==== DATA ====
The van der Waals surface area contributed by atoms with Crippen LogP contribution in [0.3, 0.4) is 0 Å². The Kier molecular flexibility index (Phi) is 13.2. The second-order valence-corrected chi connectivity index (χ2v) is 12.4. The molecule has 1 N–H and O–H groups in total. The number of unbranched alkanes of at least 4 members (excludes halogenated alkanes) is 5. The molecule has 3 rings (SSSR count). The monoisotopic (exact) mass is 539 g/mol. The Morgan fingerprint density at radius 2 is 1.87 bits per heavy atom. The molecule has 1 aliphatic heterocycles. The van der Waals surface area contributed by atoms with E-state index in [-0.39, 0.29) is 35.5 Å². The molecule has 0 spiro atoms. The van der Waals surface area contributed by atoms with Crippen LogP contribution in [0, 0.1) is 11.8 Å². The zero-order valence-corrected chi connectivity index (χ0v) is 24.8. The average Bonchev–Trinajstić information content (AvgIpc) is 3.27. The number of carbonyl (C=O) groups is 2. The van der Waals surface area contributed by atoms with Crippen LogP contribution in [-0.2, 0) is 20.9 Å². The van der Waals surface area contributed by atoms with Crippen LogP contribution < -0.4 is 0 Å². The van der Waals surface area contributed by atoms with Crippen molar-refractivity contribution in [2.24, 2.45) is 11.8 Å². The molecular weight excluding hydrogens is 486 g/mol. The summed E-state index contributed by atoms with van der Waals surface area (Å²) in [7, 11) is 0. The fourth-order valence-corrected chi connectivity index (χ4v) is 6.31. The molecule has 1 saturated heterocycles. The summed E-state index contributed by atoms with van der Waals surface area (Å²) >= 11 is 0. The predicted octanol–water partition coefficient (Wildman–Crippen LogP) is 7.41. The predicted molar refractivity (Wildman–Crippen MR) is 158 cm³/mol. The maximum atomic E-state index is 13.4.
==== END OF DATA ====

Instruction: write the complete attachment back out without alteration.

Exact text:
The van der Waals surface area contributed by atoms with Crippen LogP contribution in [0.3, 0.4) is 0 Å². The Kier molecular flexibility index (Phi) is 13.2. The second-order valence-corrected chi connectivity index (χ2v) is 12.4. The molecule has 1 N–H and O–H groups in total. The number of unbranched alkanes of at least 4 members (excludes halogenated alkanes) is 5. The molecule has 3 rings (SSSR count). The monoisotopic (exact) mass is 539 g/mol. The Morgan fingerprint density at radius 2 is 1.87 bits per heavy atom. The molecule has 1 aliphatic heterocycles. The van der Waals surface area contributed by atoms with E-state index in [-0.39, 0.29) is 35.5 Å². The molecule has 0 spiro atoms. The van der Waals surface area contributed by atoms with Crippen LogP contribution in [0, 0.1) is 11.8 Å². The zero-order valence-corrected chi connectivity index (χ0v) is 24.8. The average Bonchev–Trinajstić information content (AvgIpc) is 3.27. The number of carbonyl (C=O) groups is 2. The van der Waals surface area contributed by atoms with Crippen LogP contribution in [-0.2, 0) is 20.9 Å². The van der Waals surface area contributed by atoms with Crippen LogP contribution < -0.4 is 0 Å². The van der Waals surface area contributed by atoms with Crippen molar-refractivity contribution in [2.24, 2.45) is 11.8 Å². The molecular weight excluding hydrogens is 486 g/mol. The summed E-state index contributed by atoms with van der Waals surface area (Å²) in [7, 11) is 0. The fourth-order valence-corrected chi connectivity index (χ4v) is 6.31. The molecule has 1 saturated heterocycles. The summed E-state index contributed by atoms with van der Waals surface area (Å²) >= 11 is 0. The predicted octanol–water partition coefficient (Wildman–Crippen LogP) is 7.41. The predicted molar refractivity (Wildman–Crippen MR) is 158 cm³/mol. The maximum atomic E-state index is 13.4.